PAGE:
12. Cefpodoxime: comparable evaluation with other orally available cephalosporins. With a note on the role of beta-lactamases. Cullmann, W., Dick, W. Zentralbl. Bakteriol. (1990) [Pubmed]
  13. A molecular switch created by in vitro recombination of nonhomologous genes. Guntas, G., Mitchell, S.F., Ostermeier, M. Chem. Biol. (2004) [Pubmed]
  14. Non-typhoid Salmonella spp. resistant to cefotaxime. Rossi, A., Lopardo, H., Woloj, M., Picandet, A.M., Mariño, M., Galds, M., Radice, M., Gutkind, G. J. Antimicrob. Chemother. (1995) [Pubmed]
  15. Ceftibuten: minimal inhibitory concentrations, postantibiotic effect and beta-lactamase stability--a rationale for dosing programs. Neu, H.C. Pediatr. Infect. Dis. J. (1995) [Pubmed]
  16. Molecular characterization of the mouse Tem1/endosialin gene regulated by cell density in vitro and expressed in normal tissues in vivo. Opavsky, R., Haviernik, P., Jurkovicova, D., Garin, M.T., Copeland, N.G., Gilbert, D.J., Jenkins, N.A., Bies, J., Garfield, S., Pastorekova, S., Oue, A., Wolff, L. J. Biol. Chem. (2001) [Pubmed]
  17. Molecular cloning and characterization of endosialin, a C-type lectin-like cell surface receptor of tumor endothelium. Christian, S., Ahorn, H., Koehler, A., Eisenhaber, F., Rodi, H.P., Garin-Chesa, P., Park, J.E., Rettig, W.J., Lenter, M.C. J. Biol. Chem. (2001) [Pubmed]
  18. A gene probe for TEM type beta-lactamases. Cooksey, R.C., Clark, N.C., Thornsberry, C. Antimicrob. Agents Chemother. (1985) [Pubmed]
  19. In vitro activity of ME1228, a new parenteral cephalosporin. Neu, H.C., Saha, G., Chin, N.X. Antimicrob. Agents Chemother. (1989) [Pubmed]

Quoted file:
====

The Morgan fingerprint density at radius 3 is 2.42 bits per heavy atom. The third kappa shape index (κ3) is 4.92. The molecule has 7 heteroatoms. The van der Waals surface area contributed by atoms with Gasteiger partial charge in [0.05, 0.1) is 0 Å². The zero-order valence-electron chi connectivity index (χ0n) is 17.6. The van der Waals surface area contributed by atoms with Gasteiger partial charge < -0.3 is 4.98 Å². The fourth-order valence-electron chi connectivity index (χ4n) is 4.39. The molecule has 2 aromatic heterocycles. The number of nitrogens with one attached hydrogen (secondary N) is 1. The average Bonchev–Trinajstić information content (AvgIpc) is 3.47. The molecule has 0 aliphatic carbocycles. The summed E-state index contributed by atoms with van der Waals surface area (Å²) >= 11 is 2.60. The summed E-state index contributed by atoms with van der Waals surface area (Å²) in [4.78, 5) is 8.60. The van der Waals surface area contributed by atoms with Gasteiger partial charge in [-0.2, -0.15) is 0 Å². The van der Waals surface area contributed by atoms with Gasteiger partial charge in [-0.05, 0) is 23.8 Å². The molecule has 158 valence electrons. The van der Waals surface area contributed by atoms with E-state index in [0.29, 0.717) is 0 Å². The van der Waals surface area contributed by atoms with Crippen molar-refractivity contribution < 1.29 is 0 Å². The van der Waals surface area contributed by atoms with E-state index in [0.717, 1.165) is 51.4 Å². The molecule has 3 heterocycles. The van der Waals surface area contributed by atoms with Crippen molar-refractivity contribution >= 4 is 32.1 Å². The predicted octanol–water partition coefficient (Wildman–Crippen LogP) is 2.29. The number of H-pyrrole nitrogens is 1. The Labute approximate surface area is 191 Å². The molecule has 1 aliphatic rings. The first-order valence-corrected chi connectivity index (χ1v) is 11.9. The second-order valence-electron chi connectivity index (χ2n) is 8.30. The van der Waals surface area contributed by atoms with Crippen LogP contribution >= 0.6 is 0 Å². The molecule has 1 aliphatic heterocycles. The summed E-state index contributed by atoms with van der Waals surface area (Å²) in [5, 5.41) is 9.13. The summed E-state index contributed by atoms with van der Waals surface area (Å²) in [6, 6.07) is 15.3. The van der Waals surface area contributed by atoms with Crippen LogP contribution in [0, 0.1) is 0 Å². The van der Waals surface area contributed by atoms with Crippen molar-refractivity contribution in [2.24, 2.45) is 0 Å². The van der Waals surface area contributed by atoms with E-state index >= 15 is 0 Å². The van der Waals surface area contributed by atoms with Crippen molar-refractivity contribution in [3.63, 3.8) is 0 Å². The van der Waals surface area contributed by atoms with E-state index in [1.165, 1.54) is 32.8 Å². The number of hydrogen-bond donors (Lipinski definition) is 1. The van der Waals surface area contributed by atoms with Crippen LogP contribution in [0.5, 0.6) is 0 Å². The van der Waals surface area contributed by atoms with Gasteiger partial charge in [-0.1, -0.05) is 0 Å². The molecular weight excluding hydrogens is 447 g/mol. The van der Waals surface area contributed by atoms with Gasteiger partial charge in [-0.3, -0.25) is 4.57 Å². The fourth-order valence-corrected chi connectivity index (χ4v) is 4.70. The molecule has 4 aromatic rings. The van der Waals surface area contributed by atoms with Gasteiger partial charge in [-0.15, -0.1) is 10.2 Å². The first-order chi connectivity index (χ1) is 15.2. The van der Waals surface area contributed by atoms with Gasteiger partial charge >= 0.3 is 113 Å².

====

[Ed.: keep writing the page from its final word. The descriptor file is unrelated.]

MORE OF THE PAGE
20. Endosialin (TEM1, CD248) is a marker of stromal fibroblasts and is not selectively expressed on tumour endothelium. MacFadyen, J.R., Haworth, O., Roberston, D., Hardie, D., Webster, M.T., Morris, H.R., Panico, M., Sutton-Smith, M., Dell, A., van der Geer, P., Wienke, D., Buckley, C.D., Isacke, C.M. FEBS Lett. (2005) [Pubmed]
  21. Characterization of a laboratory-derived, high-level ampicillin-resistant Salmonella enterica serovar Typhimurium strain that caused meningitis in an infant. Chiu, C.H., Chu, C., Su, L.H., Wu, W.Y., Wu, T.L. Antimicrob. Agents Chemother. (2002) [Pubmed]
  22. beta-Lactamase hydrolysis of cephalosporin 3'-quinolone esters, carbamates, and tertiary amines. Georgopapadakou, N.H., McCaffrey, C. Antimicrob. Agents Chemother. (1994) [Pubmed]
  23. In-vitro evaluation of beta-lactamase inhibition by latamoxef and imipenem. Sotto, A., Brunschwig, C., O'Callaghan, D., Ramuz, M., Jourdan, J. J. Antimicrob. Chemother. (1996) [Pubmed]
  24. Characterization of Klebsiella oxytoca septicaemia isolates resistant to aztreonam and cefuroxime. Wu, S.W., Dornbusch, K., Göransson, E., Ransjö, U., Kronvall, G. J. Antimicrob. Chemother. (1991) [Pubmed]
  25. The in-vitro activity of cefdinir (FK482), a new oral cephalosporin. Wise, R., Andrews, J.M., Thornber, D. J. Antimicrob. Chemother. (1991) [Pubmed]
  26. Beta-lactamase stability of cefoxitin in comparison with other beta-lactam compounds. Neu, H.C. Diagn. Microbiol. Infect. Dis. (1983) [Pubmed]
  27. Stability in the presence of widespread beta-lactamases. A prerequisite for the antibacterial activity of beta-lactam drugs. Schito, G.C., Pesce, A., Debbia, E.A. Drugs (1994) [Pubmed]
  28. In vitro activity of a catechol-substituted cephalosporin, GR69153. Wise, R., Andrews, J.M., Ashby, J.P., Thornber, D. Antimicrob. Agents Chemother. (1991) [Pubmed]
  29. Detection of plasmid-mediated beta-lactamases with DNA probes. Huovinen, S., Huovinén, P., Jacoby, G.A. Antimicrob. Agents Chemother. (1988) [Pubmed]
  30. Biotinylated oligonucleotide probes for the detection and the characterization of TEM-type extended broad spectrum beta-lactamases in Enterobacteriaceae. Tham, T.N., Mabilat, C., Courvalin, P., Guesdon, J.L. FEMS Microbiol. Lett. (1990) [Pubmed]
  31. Engineering a regulatable enzyme for homogeneous immunoassays. Legendre, D., Soumillion, P., Fastrez, J. Nat. Biotechnol. (1999) [Pubmed]
  32. The modular architecture of protein-protein binding interfaces. Reichmann, D., Rahat, O., Albeck, S., Meged, R., Dym, O., Schreiber, G. Proc. Natl. Acad. Sci. U.S.A. (2005) [Pubmed]